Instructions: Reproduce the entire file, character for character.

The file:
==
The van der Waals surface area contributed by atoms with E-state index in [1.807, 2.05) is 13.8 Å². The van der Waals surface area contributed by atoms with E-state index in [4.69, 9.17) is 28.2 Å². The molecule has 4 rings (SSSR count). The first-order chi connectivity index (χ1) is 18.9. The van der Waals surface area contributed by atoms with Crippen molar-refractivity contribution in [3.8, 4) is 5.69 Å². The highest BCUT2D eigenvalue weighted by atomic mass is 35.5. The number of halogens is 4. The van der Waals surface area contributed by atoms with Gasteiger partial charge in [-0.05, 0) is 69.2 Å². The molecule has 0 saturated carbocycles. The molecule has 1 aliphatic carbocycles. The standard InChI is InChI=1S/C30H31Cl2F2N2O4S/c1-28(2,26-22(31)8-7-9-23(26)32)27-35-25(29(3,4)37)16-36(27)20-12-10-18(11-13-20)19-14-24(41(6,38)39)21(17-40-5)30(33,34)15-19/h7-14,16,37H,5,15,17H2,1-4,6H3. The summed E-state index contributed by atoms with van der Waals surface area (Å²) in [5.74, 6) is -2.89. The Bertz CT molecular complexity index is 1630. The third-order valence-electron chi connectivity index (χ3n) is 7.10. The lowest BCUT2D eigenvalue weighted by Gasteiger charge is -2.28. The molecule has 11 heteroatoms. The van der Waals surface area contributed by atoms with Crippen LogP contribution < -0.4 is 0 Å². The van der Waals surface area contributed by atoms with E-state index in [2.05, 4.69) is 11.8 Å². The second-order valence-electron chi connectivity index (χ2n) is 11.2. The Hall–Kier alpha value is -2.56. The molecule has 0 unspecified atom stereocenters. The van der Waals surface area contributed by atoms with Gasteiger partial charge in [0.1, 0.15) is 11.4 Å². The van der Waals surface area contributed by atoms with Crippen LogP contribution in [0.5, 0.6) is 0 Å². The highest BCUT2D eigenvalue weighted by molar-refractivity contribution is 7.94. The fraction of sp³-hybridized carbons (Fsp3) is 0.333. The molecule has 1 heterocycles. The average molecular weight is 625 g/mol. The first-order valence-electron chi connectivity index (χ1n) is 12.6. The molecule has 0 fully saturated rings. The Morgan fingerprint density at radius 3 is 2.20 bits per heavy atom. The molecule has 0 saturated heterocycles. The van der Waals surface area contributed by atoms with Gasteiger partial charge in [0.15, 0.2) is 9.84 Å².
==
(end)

The van der Waals surface area contributed by atoms with E-state index in [1.807, 2.05) is 13.8 Å². The van der Waals surface area contributed by atoms with E-state index in [4.69, 9.17) is 28.2 Å². The molecule has 4 rings (SSSR count). The first-order chi connectivity index (χ1) is 18.9. The van der Waals surface area contributed by atoms with Crippen molar-refractivity contribution in [3.8, 4) is 5.69 Å². The highest BCUT2D eigenvalue weighted by atomic mass is 35.5. The number of halogens is 4. The van der Waals surface area contributed by atoms with Gasteiger partial charge in [-0.05, 0) is 69.2 Å². The molecule has 0 saturated carbocycles. The molecule has 1 aliphatic carbocycles. The standard InChI is InChI=1S/C30H31Cl2F2N2O4S/c1-28(2,26-22(31)8-7-9-23(26)32)27-35-25(29(3,4)37)16-36(27)20-12-10-18(11-13-20)19-14-24(41(6,38)39)21(17-40-5)30(33,34)15-19/h7-14,16,37H,5,15,17H2,1-4,6H3. The summed E-state index contributed by atoms with van der Waals surface area (Å²) in [5.74, 6) is -2.89. The Bertz CT molecular complexity index is 1630. The third-order valence-electron chi connectivity index (χ3n) is 7.10. The lowest BCUT2D eigenvalue weighted by Gasteiger charge is -2.28. The molecule has 11 heteroatoms. The van der Waals surface area contributed by atoms with Crippen LogP contribution < -0.4 is 0 Å². The van der Waals surface area contributed by atoms with E-state index in [2.05, 4.69) is 11.8 Å². The second-order valence-electron chi connectivity index (χ2n) is 11.2. The Hall–Kier alpha value is -2.56. The molecule has 0 unspecified atom stereocenters. The van der Waals surface area contributed by atoms with Gasteiger partial charge in [0.1, 0.15) is 11.4 Å². The van der Waals surface area contributed by atoms with Crippen LogP contribution in [0.5, 0.6) is 0 Å². The highest BCUT2D eigenvalue weighted by molar-refractivity contribution is 7.94. The fraction of sp³-hybridized carbons (Fsp3) is 0.333. The molecule has 1 heterocycles. The average molecular weight is 625 g/mol. The first-order valence-electron chi connectivity index (χ1n) is 12.6. The molecule has 0 fully saturated rings. The Morgan fingerprint density at radius 3 is 2.20 bits per heavy atom. The molecule has 0 saturated heterocycles. The van der Waals surface area contributed by atoms with Gasteiger partial charge in [0.15, 0.2) is 9.84 Å².